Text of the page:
## An earthquake causes a tsunami because force from the quake

Frequency is defined as the number of times a specific point (or all indistinguishable points) on a wave travels past a user-specified spot in space over time, which is why it is measured in #”cycles/s”# (“cycles per second”).
If the wavelength decreases while the frequency stays constant (as when entering a different medium with monochromatic light; the light color does not change), the wave’s speed varies as follows:
For example, colored light traveling through water travels more slowly than light traveling through air, while having the same frequency, since its wavelength is shorter in the thicker medium (the index of refraction of water is around #1.33#, whereas the index of refraction of air is almost #1.0#).

## What happens to the frequency of electromagnetic wave if its wavelength increases brainly

Consider Figure 13.7, which depicts a periodic water wave. The wavelength of a wave is the distance between its crests or troughs. The wavelength is also known as the distance traveled by a wave after one complete cycle—or period. The period T of a simple water wave is the amount of time it takes for one complete up-and-down motion. The wave itself moves to the right in the illustration, with a wave velocity of vw. The difference between the resting point and the highest displacement of the wave—either the crest or the trough—is its amplitude X. It’s important to remember that the wave is moving to the right because the disturbance is moving to the right, not because the water is moving to the right; otherwise, the bird will be moving to the right. Instead, the seagull bobs up and down in place as the waves roll under it, covering a distance of two times in one motion. Actual ocean waves, as mentioned in the text feature on surfing, are more complicated than this simplified example.
Graph 13.7 The wavelength of a wave is the distance between adjacent equivalent wave segments. The surface’s up-and-down disturbance propagates parallel to the surface at vw.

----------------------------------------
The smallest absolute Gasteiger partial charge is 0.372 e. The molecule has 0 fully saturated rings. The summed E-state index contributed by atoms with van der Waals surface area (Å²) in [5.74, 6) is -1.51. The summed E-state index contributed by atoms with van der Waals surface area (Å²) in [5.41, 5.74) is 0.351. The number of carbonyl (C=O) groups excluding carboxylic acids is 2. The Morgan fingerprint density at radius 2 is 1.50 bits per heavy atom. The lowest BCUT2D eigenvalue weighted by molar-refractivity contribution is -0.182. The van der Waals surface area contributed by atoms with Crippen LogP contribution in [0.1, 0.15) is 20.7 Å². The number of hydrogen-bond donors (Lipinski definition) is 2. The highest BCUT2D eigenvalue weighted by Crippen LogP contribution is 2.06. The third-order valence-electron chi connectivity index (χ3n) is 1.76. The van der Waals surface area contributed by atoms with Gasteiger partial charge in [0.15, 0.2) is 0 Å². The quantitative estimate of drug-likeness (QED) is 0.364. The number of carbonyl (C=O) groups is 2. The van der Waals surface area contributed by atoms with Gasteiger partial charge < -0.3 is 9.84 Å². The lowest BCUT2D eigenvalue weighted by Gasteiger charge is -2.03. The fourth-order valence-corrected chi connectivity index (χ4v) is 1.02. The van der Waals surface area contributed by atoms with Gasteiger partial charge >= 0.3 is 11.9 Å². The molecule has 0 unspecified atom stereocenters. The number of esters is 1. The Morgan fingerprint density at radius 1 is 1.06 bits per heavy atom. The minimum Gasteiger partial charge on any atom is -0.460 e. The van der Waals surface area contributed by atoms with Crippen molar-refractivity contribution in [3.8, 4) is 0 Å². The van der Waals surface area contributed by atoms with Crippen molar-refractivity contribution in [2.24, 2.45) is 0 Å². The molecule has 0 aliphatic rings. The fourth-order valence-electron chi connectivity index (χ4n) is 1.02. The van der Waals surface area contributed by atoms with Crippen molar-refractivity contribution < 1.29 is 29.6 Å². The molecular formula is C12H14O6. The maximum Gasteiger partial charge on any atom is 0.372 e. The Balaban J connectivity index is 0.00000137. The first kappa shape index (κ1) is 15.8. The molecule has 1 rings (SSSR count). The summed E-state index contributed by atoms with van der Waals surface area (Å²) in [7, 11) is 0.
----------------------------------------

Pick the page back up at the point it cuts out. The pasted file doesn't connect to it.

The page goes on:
### What happens to the frequency of the electromagnetic wave if its wavelength increases

The maximum displacement of the surface above or below its resting position is the amplitude of a wave. The mathematical theory of water wave propagation demonstrates that for waves with a small amplitude relative to their length, the wave profile can be sinusoidal (that is, formed like a sine wave), and that there is a definite relationship between the wavelength and the wave duration, which also governs wave propagation speed. Dispersion is a phenomenon in which longer waves travel faster than shorter waves. Long gravity waves occur when the water depth is less than one-twentieth of the wavelength, and their wavelength is proportional to their duration. The faster they travel, the deeper the water is. Shorter wavelengths fly faster than longer wavelengths in capillary waves.
Waves with a large amplitude relative to their length are difficult to explain mathematically, and their shape is skewed from a sinusoidal shape. The troughs flatten out and the crests sharpen toward a point, forming a conoidal wave. A wave’s limiting height in deeper water is one-seventh of its length. The pointed crests split to form whitecaps as it reaches this height. Long-amplitude waves distort in shallow water because crests travel faster than troughs, resulting in a profile with a steep rise and slow fall. As a result, when waves reach shallower water on a beach, they steepen until they break.

### What causes breakers to crash into the ocean floor?

Refraction of waves and rays is a phenomenon that occurs when waves and rays collide.

### What increases when a wave period decreases. brainly

Light rays refraction

### A sound wave moves at 340 m/s in air. what is the frequency of the wave if the wavelength is 2.0 m?

The density of various materials varies. At the intersection of two transparent materials, light waves can change direction. At such a boundary, refraction is the change in direction of a wave. It’s crucial to be able to draw ray diagrams to show how a wave refracts at a boundary. A ray diagram depicting light refraction at the air-glass interface. Refraction can create optical illusions by making light waves appear to come from a different direction than they actually did.